But that’s all I’m going to say about that, because I’ve promised myself mum’s the word until I finish the first draft. I’m still battered from the drafting process of Enticing HTR Writers. I need to prove to myself that I can draft swiftly. I need to know that drafting doesn’t have to be cathartic and part of surviving the tough stuff of life. Usually I don’t write professionally during advent. I’m determining if that will be the case this season. Once I begin drafting the next book, I’ve promised myself: Nulla dies sine linea -- never a day without a line until the first draft is pounded out.

I’ll be putting Anne Lamott’s advice from Bird by Bird to action: “Almost all good writing begins with terrible first efforts. You need to start somewhere. Start by getting something -- anything -- down on paper. What I’ve learned to do when I sit down to work on a [crappy] first draft is to quiet the voices in my head.”
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Thank you, Ruth, for this beautiful new book and for your powerful words. Thank you also to your beautiful forever family ... without each of their unique stories, this book would just not be what it is. Your children know the power of stories! Thank you ALL for blessing your momma with your stories to share. Ruth, you make writing enticing for all of us ... because you believe we all matter in this world! May your light continue to SHINE!
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Thank you for stopping by today! The #EnticingWriters blog tour continues -- follow along to learn more about Ruth's book and for your chance to win a copy! Read an amazing book review from Clare and Tammy at their Assessment in Perspective blog. Then, on Friday, head over to Leigh Anne's blog, A Day in the Life, to hear her story about how she wanted and needed to read this book. 

The blog tour continues on ... Check out all the stops below!

blog tour 11 2017.png

YOU DON'T WANT TO MISS THIS! 
Will you be at NCTE? Ruth will be signing books on Friday, November 17th from 1-1:30pm (CST) at the Stenhouse Booth.

If you are not at NCTE ... Be sure to tune into the FB Live event from NCTE, where Ruth will be chatting with Shawna Coppola from the Stenhouse booth on Saturday, November 18th at 1:30 pm (CST). 
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HERE'S THE GIVEAWAY INFO!
I am excited that I am giving away TWO copies of Enticing Hard-To-Reach Writers for TWO readers.  Thank you to Ruth and Stenhouse!  

For you, the readers: Please leave a comment about this post by November 22, 2017 at 11:59pm CST to win one copy of Enticing Hard-To-Reach Writers. I will use a random number generator to select a winner and contact you by November 27, 2017.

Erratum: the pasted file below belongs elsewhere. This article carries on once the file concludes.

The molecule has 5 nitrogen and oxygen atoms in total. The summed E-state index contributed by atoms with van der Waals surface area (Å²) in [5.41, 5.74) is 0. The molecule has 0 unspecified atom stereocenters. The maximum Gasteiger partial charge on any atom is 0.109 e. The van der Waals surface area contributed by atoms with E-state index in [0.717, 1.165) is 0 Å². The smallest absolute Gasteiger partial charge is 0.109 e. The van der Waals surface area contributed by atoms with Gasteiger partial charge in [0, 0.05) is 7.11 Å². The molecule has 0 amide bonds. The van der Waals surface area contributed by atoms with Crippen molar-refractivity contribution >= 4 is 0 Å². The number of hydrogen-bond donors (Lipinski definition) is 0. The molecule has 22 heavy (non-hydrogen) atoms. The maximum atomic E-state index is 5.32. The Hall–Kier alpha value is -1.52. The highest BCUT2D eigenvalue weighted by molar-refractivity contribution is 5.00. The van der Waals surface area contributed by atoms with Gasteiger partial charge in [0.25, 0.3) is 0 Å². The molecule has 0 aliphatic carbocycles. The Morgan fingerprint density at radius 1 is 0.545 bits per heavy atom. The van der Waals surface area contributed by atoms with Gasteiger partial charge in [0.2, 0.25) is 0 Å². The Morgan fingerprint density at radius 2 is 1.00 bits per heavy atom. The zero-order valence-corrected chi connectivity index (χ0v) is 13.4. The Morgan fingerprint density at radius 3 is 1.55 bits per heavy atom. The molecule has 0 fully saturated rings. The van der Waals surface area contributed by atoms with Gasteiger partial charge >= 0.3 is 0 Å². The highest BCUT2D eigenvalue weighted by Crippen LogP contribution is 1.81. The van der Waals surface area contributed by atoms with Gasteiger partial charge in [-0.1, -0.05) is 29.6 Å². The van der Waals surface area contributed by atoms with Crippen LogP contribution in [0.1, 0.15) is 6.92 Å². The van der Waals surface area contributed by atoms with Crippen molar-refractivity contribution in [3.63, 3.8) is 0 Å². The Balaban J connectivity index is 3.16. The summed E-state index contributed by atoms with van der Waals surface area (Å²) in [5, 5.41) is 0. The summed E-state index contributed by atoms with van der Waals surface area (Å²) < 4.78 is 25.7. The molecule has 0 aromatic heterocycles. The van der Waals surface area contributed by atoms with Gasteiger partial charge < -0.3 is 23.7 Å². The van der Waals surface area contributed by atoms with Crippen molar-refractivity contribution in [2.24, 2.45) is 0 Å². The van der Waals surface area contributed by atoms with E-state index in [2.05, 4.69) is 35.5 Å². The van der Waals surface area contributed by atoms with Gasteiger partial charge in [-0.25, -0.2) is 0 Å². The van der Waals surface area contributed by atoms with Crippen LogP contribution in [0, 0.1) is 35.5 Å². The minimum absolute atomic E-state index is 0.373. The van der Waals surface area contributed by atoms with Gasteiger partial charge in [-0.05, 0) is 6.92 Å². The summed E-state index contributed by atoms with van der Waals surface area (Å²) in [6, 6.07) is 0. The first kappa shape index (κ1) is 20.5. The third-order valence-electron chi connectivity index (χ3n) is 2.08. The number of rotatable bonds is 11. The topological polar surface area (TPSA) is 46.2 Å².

If you shared a question with me via Twitter last week and your question was selected for this interview, you are eligible to win one copy of Enticing Hard-To-Reach Writers. You may leave a comment for second opportunity to win. I will use a random number generator to select a winner and contact you by November 27, 2017.

Congratulations to Lisa Corbett and Loralee! You were both randomly selected using random.org. I will contact you to determine where to mail your copy of Enticing Hard-To-Reach Writers. Yeah!

ANOTHER BONUS
Check out a full preview of Enticing Hard-To-Reach Writers on the Stenhouse website.

YET ANOTHER BONUS
Ruth is offering FREE registration for her new online Enticing Writers Book Club if you purchase a copy of her book now. All you have to do is forward your receipt to enticingwriters@gmail.com before November 30, 2017. The online book club begins January 2018. What a gift! I hope you will join me!

Thank you for stopping by today!
Please leave a comment -- your words matter to me!



26 comments:

  1. I had to look up the Eve Merriam poem. I will be adding it to my resources. If I win a free copy of the book I promise to share it with my colleagues!

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  2. I am really challenged by the "giving choice" question. I want to help writers who are stuck but struggle on how to give them choice. I really appreciate the reminder why some of my students are not wanting to write. Everyone's story is important and should be told.

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    1. I think it's good to be challenged by giving choice. I know I am every time I with young writers.

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  3. Great advice from Ruth in your post. I agree that it's extremely important for teachers to be writers. It's a belief that developed for me after being a part of a National Writing Project summer institute. I am looking forward to reading this book. It sounds very unique and informative.

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    1. Thanks Lisa. The NWP is on my bucket list!